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Moon is shrinking, wrinkling due to quakes

China Daily | Updated: 2019-05-15 09:48

A prominent lunar thrust fault scarp, one of thousands of such cliffs on the moon's landscape, discovered in Lunar Reconnaissance Orbiter Camera (LROC) images, (left-pointing white arrows) formed when the near-surface crust is pushed together, breaks and is thrust upward along a fault as the Moon contracts is shown in this photo taken August 15, 2018. [Photo/Agencies]

WASHINGTON - The moon is steadily shrinking, causing wrinkling on its surface and moonquakes, according to an analysis of imagery captured by NASA's Lunar Reconnaissance Orbiter, or LRO, published on Monday.

A survey of more than 12,000 images revealed that lunar basin Mare Frigoris near the moon's north pole - one of many vast basins long assumed to be dead sites from a geological point of view - has been cracking and shifting.

Unlike our planet, the moon doesn't have tectonic plates; instead, its tectonic activity occurs as it slowly loses heat since it was formed 4.5 billion years ago.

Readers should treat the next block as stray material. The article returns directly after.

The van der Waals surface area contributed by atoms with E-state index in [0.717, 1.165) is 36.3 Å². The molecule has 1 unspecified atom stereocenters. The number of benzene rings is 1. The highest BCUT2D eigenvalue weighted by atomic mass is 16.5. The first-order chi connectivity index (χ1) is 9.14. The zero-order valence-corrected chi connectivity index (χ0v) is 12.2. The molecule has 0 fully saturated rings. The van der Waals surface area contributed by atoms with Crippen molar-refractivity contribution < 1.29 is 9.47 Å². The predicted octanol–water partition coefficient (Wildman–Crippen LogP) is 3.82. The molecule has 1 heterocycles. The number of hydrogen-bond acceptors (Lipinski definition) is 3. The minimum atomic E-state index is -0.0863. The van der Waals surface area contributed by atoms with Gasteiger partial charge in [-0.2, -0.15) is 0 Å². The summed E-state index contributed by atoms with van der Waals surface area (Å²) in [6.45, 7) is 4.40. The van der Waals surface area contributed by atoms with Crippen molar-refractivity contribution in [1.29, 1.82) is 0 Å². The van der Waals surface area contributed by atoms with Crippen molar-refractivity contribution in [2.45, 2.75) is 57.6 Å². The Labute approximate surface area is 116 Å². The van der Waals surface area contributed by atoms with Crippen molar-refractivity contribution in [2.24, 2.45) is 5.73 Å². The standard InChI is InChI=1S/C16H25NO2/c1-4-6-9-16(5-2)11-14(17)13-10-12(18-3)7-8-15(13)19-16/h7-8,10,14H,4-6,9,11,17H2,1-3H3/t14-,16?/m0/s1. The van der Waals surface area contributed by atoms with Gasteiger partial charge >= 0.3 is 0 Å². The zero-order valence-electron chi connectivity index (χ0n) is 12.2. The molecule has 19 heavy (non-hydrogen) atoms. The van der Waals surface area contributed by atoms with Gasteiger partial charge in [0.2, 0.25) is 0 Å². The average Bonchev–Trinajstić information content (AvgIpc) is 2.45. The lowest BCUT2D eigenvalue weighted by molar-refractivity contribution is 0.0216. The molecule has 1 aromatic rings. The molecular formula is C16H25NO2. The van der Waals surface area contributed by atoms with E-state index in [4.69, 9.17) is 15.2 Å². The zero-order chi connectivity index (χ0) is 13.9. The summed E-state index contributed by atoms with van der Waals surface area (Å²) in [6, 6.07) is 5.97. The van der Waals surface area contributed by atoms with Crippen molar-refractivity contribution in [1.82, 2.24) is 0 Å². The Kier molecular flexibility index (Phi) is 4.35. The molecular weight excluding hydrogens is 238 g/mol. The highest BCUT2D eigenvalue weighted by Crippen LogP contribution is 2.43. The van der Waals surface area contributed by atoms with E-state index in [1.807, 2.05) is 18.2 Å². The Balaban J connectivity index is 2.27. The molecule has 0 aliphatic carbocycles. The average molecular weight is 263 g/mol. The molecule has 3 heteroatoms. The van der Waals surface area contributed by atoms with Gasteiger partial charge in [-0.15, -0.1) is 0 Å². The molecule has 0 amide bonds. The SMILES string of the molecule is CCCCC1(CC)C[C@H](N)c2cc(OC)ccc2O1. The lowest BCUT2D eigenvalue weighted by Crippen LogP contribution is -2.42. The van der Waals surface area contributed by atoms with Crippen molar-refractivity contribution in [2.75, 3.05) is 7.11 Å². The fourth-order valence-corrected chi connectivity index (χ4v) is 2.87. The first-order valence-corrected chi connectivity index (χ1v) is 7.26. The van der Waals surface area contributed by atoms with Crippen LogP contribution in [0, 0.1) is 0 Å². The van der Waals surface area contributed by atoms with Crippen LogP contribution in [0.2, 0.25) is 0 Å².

This in turn causes its surface to wrinkle, similar to a grape that shrivels into a raisin.

Since the moon's crust is brittle, these forces cause its surface to break as the interior shrinks, resulting in so-called thrust faults, where one section of crust is pushed up over an adjacent section.

As a result, the moon has become about 50 meters "skinnier" over the past several hundred million years.

The Apollo astronauts first began measuring seismic activity on the moon in the 1960s and 1970s, finding that most of it occurred deep in the body's interior while a smaller number of events were on the lunar surface.

The analysis was published in Nature Geoscience and examined the shallow moonquakes recorded by the Apollo missions, establishing links between them and very young surface features.

"It's quite likely that the faults are still active today," said Nicholas Schmerr, an assistant professor of geology at the University of Maryland who co-authored the study.

"You don't often get to see active tectonics anywhere but Earth, so it's very exciting to think these faults may still be producing moonquakes."

Agence France-Presse

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